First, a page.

But to say these things requires an account of what I mean by "religion." Instead of offering his own account, Hitchens' strategy seems to be this: if it is good, noble, or tends to inspire compassion, then it isn't "religion." It is "humanism" or something of the sort. With no clear definition to guide him, Hitchens is free to locate only what is cruel, callous, insipid, or banal in the camp of religion, while excluding anything that could reliably motivate the heroic moral action exemplified by Bonhoeffer and King. When "religion" is never defined, but in practice is treated so that only what is poisonous qualifies, it becomes trivially easy to conclude that "religion poisons everything."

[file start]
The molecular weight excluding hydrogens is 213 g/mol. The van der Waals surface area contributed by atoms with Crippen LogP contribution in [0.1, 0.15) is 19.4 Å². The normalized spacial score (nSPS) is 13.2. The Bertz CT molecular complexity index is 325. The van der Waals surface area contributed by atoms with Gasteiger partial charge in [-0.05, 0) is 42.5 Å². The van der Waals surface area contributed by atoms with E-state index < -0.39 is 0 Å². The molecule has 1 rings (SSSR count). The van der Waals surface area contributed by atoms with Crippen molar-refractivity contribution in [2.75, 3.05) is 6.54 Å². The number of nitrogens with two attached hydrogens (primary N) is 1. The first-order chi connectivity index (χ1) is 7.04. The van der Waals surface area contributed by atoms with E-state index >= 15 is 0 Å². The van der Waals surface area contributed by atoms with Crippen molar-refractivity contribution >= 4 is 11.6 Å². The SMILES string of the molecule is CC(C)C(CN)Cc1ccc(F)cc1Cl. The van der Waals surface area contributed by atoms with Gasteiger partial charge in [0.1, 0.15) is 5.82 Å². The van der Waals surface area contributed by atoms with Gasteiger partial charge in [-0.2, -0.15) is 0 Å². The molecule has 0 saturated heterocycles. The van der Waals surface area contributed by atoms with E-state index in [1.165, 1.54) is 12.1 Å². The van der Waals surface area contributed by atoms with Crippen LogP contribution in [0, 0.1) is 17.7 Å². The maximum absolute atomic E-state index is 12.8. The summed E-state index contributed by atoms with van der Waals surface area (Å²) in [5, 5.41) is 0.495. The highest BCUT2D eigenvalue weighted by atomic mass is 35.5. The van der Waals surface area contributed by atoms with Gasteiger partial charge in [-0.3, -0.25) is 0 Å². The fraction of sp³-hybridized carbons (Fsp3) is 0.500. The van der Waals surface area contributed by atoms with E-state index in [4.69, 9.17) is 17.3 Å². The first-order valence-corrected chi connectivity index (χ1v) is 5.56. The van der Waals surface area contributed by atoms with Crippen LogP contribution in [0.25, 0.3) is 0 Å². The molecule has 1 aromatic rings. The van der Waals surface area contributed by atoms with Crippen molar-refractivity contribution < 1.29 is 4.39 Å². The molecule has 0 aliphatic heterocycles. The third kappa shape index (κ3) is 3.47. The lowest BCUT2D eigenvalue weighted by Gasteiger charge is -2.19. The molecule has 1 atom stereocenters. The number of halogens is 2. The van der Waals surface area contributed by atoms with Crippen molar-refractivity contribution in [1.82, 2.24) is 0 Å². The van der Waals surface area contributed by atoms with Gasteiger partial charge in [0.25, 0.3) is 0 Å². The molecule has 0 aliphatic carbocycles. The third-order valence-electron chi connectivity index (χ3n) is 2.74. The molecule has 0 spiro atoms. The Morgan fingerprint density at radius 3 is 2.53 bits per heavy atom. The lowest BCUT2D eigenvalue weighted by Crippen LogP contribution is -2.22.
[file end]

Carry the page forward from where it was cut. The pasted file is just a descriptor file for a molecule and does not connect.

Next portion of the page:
IS GOD A DELUSION? A REPLY TO RELIGION'S CULTURED DESPISERS (WILEY-BLACKWELL: DEC. 3, 2008), P. 19.
Essentially, if you set out to state a thing is bad, and then remove all the good from it, you're left with the bad. Hitchens's logic on this count is rancorous and amounts to nothing more than affirming the consequent; that is, if religion poisons everything then religion is bad; religion poisons everything, therefore religion is bad. Hitchens does nothing to either define religion, or allow for any of the good that religion provides (that fellow atheists like Dennett and Dawkins freely admit) to be part of his definition of 'religion'. He simply removes everything that stands in the way of his assumed conclusion that 'religion is poisonous' and works from there. A very disingenuous move to say the least.
Thanks to Afterall.net for this one.